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Monday 27 June 2016

Taking the Creative Route

Johanna Baker-Dowdell shares a wonderful creative writing program currently running across four schools in the Launceston area. Creativity is abundant in not only the student's writing but also the program design and online delivery.

Albert Einstein says, “Creativity is contagious, pass it on!” and that is exactly what is currently happening at four West Tamar schools.

Almost 50 young writers from West Launceston, Trevallyn and Riverside primary schools and Riverside High School have embarked on The Write Road, a 10-week creative writing program. The program is run under the guidance of a teacher from each school and overseen by author, poet and Riverside High School teacher Cameron Hindrum.

The students are given a writing prompt at the beginning of each week and asked to respond in whichever way there are inspired: poem, short story, memory or something else. They then upload their piece to The Write Road blog for feedback, offering the same in return to their fellow writers.

 Kicking off the program, the first prompt was very open: entitled Daybreak, the writers were asked to write a piece based on the photo. To get their minds ticking, the students were prompted to think about the time of day the photo was taken, and who might have taken it. Where was the photographer going? Where had they been? Why?

The second week’s prompt centred around characters, with the writers asked to choose from one of five words and express who they are, considering what makes them interesting, engaging and unique. The words were:
  • Tree
  • Shark
  • The colour red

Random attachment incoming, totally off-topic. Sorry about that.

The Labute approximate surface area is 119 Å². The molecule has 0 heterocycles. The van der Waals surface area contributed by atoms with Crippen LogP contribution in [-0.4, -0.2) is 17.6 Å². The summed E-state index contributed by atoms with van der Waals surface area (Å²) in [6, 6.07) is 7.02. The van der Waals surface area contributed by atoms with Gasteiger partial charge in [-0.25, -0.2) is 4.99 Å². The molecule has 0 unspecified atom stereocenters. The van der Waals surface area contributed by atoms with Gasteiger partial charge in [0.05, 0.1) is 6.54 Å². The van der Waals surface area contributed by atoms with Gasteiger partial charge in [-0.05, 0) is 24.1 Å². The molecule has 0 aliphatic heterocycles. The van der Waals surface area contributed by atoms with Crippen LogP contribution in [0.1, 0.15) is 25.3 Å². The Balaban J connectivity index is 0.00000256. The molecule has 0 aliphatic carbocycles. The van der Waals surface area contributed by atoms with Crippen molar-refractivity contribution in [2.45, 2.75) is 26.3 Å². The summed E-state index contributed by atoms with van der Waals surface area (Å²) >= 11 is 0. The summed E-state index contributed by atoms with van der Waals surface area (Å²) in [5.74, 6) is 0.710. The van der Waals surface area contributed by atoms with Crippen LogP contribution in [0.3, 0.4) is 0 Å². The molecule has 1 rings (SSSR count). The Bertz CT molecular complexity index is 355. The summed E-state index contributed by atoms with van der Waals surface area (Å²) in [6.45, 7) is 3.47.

• Basketball
  • A wild horse.

For this week - the third - another image prompts the writers. They have been asked what is this, and how did it get here?

My involvement in this program is as a writing mentor for the Trevallyn students, a role I am most excited to have. Even after only a few weeks already I can see the budding writers stretching their wordy muscles. Their questions about word length and writing guidelines shows they are not used to being given such freedom, however I am confident that soon their creativity will overtake doubts.

Some have chosen to hand write their pieces in a journal, others are typing into Word. I’ve encouraged these writers to find the best way to write for them, hoping the program will foster a writing habit that continues for their lifetime.

Anything that inspires children to explore their creativity, especially in a respectful space with their peers, is something I am thrilled to be part of. I can’t wait to see how these young writers develop their pieces over the next two months, and read what they choose to develop further.

Johanna Baker-Dowdell is a freelance journalist and author of the book Business & Baby on Board. 


  1. Fantastic Johanna - what a wonderful opportunity and experience.

    1. Thanks Penny! It really is a wonderful experience and I hope these writers see the possibilities for a lifelong love affair with words.